BrewDog gets hot under the collar
Scottish craft beer company BrewDog was left fire-fighting in August, after it dropped some seriously hardcore content to launch its new video-on-demand site, The BrewDog Network. The site itself sounds great—what’s not to love about unlimited ad-free access to beer, food, travel and entertainment series?
Well that wasn’t the problem. In this Insta-era, it seems everyone tacks on the word ‘porn’ to food or drink to let people know just how great a product is. But BrewDog took this one (rather large) step further, creating a porn parody site, Beer.Porn, to arouse interest in their new network.
Despite being no stranger to controversy, BrewDog instantly received a huge backlash on social media. Outraged consumers called out the brand for the use of “crass euphemisms”, lowering the tone of the craft beer industry and even for making them “feel unwelcome”. As a result, the landing page was removed within 24 hours of going up—talk about the power of social.
This misjudged PR move is reminiscent of the launch of BrewDog’s Pink IPA earlier in 2018, a rebrand of their Punk IPA beer, satirically dubbed ‘Beer for Girls’ in an attempt to tap in to the gender pay gap conversation. Similar to the Beer.Porn debacle, the brand received backlash from social media users who pointed out that the product was sexist and clichéd. Although senior spokespeople argued they sought to represent the people who drink beer, it was ultimately a product that no one asked for.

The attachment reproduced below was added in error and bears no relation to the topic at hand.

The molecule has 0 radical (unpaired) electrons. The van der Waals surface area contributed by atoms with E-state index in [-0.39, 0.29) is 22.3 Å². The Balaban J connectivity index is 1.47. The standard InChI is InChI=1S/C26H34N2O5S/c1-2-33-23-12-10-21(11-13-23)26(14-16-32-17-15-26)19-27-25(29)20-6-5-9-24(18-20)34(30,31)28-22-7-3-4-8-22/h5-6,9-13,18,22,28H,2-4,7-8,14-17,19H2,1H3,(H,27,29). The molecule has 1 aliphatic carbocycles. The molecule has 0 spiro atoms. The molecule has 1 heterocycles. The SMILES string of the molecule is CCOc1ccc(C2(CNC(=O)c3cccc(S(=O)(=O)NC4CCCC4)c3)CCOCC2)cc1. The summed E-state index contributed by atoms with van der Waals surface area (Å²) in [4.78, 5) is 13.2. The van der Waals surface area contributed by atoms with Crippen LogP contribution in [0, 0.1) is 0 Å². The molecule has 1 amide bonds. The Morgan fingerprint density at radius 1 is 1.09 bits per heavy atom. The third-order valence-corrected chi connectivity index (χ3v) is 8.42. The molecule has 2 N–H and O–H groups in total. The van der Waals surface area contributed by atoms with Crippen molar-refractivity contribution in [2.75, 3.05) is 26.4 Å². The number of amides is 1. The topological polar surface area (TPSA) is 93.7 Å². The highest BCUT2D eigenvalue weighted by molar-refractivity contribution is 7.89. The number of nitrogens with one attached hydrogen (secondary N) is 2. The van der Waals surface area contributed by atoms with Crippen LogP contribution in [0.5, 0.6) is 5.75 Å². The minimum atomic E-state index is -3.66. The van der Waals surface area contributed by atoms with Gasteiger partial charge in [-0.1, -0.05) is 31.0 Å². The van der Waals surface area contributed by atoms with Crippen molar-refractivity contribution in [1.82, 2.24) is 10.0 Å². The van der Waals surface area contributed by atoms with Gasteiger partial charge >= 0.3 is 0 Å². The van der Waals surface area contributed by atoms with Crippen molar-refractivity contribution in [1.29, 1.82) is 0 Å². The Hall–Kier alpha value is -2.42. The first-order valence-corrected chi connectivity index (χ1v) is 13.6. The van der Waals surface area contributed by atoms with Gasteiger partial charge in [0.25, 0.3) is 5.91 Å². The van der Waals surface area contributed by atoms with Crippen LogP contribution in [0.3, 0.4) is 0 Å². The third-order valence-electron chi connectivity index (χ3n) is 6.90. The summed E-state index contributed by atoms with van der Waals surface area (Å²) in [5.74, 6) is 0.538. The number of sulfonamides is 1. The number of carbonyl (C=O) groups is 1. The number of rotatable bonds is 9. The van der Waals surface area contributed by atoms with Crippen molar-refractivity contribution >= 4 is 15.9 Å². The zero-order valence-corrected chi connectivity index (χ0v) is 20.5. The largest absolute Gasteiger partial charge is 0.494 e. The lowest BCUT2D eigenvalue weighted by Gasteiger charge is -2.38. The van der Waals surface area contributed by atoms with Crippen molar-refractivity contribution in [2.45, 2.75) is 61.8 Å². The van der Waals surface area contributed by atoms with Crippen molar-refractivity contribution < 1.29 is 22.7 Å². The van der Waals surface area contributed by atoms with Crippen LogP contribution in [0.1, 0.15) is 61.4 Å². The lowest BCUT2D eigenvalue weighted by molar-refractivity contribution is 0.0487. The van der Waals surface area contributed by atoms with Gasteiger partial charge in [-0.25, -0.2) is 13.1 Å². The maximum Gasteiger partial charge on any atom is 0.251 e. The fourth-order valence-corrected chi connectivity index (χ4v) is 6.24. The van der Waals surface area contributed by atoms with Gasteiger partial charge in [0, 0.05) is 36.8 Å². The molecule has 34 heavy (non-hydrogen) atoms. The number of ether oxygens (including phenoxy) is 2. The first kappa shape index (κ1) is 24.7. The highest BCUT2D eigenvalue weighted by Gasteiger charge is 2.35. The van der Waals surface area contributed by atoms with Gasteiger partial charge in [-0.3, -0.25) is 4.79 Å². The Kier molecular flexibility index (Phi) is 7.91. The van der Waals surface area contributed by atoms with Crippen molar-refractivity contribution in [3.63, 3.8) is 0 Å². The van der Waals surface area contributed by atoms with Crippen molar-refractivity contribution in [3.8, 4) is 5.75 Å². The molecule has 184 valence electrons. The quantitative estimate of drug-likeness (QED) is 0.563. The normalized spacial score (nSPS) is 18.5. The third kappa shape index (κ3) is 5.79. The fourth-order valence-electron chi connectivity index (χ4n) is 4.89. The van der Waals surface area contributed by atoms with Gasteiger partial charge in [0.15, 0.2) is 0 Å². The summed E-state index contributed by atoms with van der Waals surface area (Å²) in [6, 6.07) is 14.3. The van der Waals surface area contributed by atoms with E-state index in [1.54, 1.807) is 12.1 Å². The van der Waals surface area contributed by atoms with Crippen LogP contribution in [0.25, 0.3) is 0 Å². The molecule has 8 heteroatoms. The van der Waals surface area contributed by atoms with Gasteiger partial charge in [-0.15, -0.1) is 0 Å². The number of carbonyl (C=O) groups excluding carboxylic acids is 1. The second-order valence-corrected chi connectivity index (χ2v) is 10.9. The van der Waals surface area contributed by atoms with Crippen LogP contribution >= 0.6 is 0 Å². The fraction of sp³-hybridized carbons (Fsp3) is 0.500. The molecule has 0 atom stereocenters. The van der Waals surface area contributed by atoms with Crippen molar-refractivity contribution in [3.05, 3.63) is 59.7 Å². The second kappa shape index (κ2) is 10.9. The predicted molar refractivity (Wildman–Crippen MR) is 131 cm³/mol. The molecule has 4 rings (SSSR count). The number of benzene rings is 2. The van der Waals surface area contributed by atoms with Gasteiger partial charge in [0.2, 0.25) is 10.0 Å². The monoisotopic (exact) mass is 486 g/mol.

So does the old advertising adage “sex sells” still ring true? Not so for BrewDog. The core interests of its consumers seem to have been overlooked with the brand’s desire to create viral content and draw in subscribers. This miscalculated campaign succeeded in alienating potential customers, rather than bringing them on board.
It will be interesting to see how vastly underestimating their consumers will affect subscriptions to The BrewDog Network. The concept itself is fascinating. The craft beer company is betting big on content, with the service featuring a slew of beer and culinary-themed shows, game shows and documentaries, for just $4.99 per month. Company founders, Martin Dickie and James Watt, said the service is a “genuine move to take the video-on-demand revolution to a new level. Driven by true passion and enthusiasm, we are doing exactly what we did with craft beer; raising standards and eyebrows in equal measure.”
BrewDog has since “pledged to stop ‘shock tactics’ and focus on beer”. If this is the case, then we hope to see great things from the network and wonder how many other brands will follow suit with content-led services.